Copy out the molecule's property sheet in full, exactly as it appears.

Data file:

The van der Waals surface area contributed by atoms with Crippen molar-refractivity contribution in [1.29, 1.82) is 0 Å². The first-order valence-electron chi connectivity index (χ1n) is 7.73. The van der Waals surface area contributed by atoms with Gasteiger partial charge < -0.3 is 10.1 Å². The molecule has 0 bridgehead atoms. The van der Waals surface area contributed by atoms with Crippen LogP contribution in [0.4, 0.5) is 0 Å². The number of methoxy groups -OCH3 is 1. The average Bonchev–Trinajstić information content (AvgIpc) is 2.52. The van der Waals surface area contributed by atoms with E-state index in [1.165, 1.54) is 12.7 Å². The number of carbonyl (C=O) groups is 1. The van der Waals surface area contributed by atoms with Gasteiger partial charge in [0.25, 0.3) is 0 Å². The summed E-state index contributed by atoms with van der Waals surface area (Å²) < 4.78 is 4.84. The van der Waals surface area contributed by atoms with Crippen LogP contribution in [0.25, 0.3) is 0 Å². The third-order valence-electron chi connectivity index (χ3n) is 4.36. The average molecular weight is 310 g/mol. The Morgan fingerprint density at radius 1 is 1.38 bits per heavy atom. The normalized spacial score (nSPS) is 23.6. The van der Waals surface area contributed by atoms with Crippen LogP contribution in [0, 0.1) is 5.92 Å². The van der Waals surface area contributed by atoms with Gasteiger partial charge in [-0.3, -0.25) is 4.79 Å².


The van der Waals surface area contributed by atoms with Crippen molar-refractivity contribution in [1.29, 1.82) is 0 Å². The first-order valence-electron chi connectivity index (χ1n) is 7.73. The van der Waals surface area contributed by atoms with Gasteiger partial charge < -0.3 is 10.1 Å². The molecule has 0 bridgehead atoms. The van der Waals surface area contributed by atoms with Crippen LogP contribution in [0.4, 0.5) is 0 Å². The number of methoxy groups -OCH3 is 1. The average Bonchev–Trinajstić information content (AvgIpc) is 2.52. The van der Waals surface area contributed by atoms with E-state index in [1.165, 1.54) is 12.7 Å². The number of carbonyl (C=O) groups is 1. The van der Waals surface area contributed by atoms with Gasteiger partial charge in [0.25, 0.3) is 0 Å². The summed E-state index contributed by atoms with van der Waals surface area (Å²) < 4.78 is 4.84. The van der Waals surface area contributed by atoms with Crippen LogP contribution in [0.25, 0.3) is 0 Å². The third-order valence-electron chi connectivity index (χ3n) is 4.36. The average molecular weight is 310 g/mol. The Morgan fingerprint density at radius 1 is 1.38 bits per heavy atom. The normalized spacial score (nSPS) is 23.6. The van der Waals surface area contributed by atoms with Crippen LogP contribution in [0, 0.1) is 5.92 Å². The van der Waals surface area contributed by atoms with Gasteiger partial charge in [-0.3, -0.25) is 4.79 Å².